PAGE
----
Mona Oraby is a visiting professor of law, jurisprudence and social thought. She received her doctorate in political science from Northwestern University.
Q: How would you describe your area of research? A: I would describe it by saying that I work broadly on comparative law and religion, law and society. I also work on colonial and postcolonial legal regimes. One example of that is how modern states regulate social difference broadly. I happen to be most interested, in this stage of my research, on the regulation of religious difference.
Q: Can you describe the courses that you are teaching this semester? A: They are two very different courses. One is titled Civility. That one takes a very, very broad approach to thinking of how so-called contemporary crises of civility in fact reflect ongoing anxiety about the kind of diversity that a democracy can sustain. We first started by thinking broadly and theoretically about what constitutes civility and how notions of the civil have changed in the U.S. society and politics. Then we looked at a number of First Amendment cases decided by the U.S. Supreme Court. After midterms, we looked at how the question of civility comes into play in popular culture controversies. The second course is titled Islamic Constitutionalism, and that one turns the assumption of Islam’s alleged incompatibility with rule of law on its head to think about the ways that the primary sources of the Sharia have been codified in various jurisdictions around the world and, most importantly, the types of dilemmas that emerge in states that have hybrid legal regimes.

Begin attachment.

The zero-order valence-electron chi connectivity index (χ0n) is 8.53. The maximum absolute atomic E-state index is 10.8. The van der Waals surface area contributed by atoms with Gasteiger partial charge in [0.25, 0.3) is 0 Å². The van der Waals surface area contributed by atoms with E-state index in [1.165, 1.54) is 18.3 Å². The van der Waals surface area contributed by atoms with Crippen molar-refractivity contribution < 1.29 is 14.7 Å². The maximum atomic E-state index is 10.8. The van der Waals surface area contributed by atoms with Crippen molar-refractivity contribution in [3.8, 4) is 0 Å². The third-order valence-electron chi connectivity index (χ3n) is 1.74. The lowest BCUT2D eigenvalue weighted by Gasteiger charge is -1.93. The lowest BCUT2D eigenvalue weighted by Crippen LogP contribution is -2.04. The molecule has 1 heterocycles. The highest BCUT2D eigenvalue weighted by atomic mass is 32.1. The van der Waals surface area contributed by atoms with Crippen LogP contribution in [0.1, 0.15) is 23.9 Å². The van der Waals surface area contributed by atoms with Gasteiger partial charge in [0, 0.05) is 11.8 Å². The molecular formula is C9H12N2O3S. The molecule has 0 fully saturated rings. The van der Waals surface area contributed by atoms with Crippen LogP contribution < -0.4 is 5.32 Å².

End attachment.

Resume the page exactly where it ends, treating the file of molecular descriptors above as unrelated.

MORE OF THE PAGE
Q: What courses are you planning for next semester? A: In Fall 2018, I’m teaching Law and Disorder and Sectarian Modernity. These are two courses I taught this past fall that I’m really excited to teach again, as I learned a lot from the students, and in both cases, I also think the students found the conversations productive. Law and Disorder takes a global approach to law and society to think about how, wherever there is law, order and disorder are strange bedfellows, we might say. We look at this relationship between order and disorder wherever there is law through, we might call them, six case studies: through the figure of the convert and the issue of conversion, the figure of the revolutionary and the idea of revolution, the figure of the terrorist and the issue of war. The second course is Sectarian Modernity, and that one engages the idea that sectarianism is primordial, that it is unique to particular countries in the world, that it predates the modern period and flips that assumption on its head to consider how, in fact, sectarian governance is an effect of the modern state. That one is also exciting because we engage many questions around the emergence of sectarianism in Syria, Lebanon, Iraq — first from the perspective of graphic memoirs, so comic books, historiographic literature and also film.
Q: Are you working on any articles for publication? A: Yes, so I am trying to wrap up two articles, one with Law and Society Review and another one with The Journal of the American Academy of Religion. These are two big articles for me coming out of my book project. I’m excited for the summer so that I will be able to focus more squarely on the book project.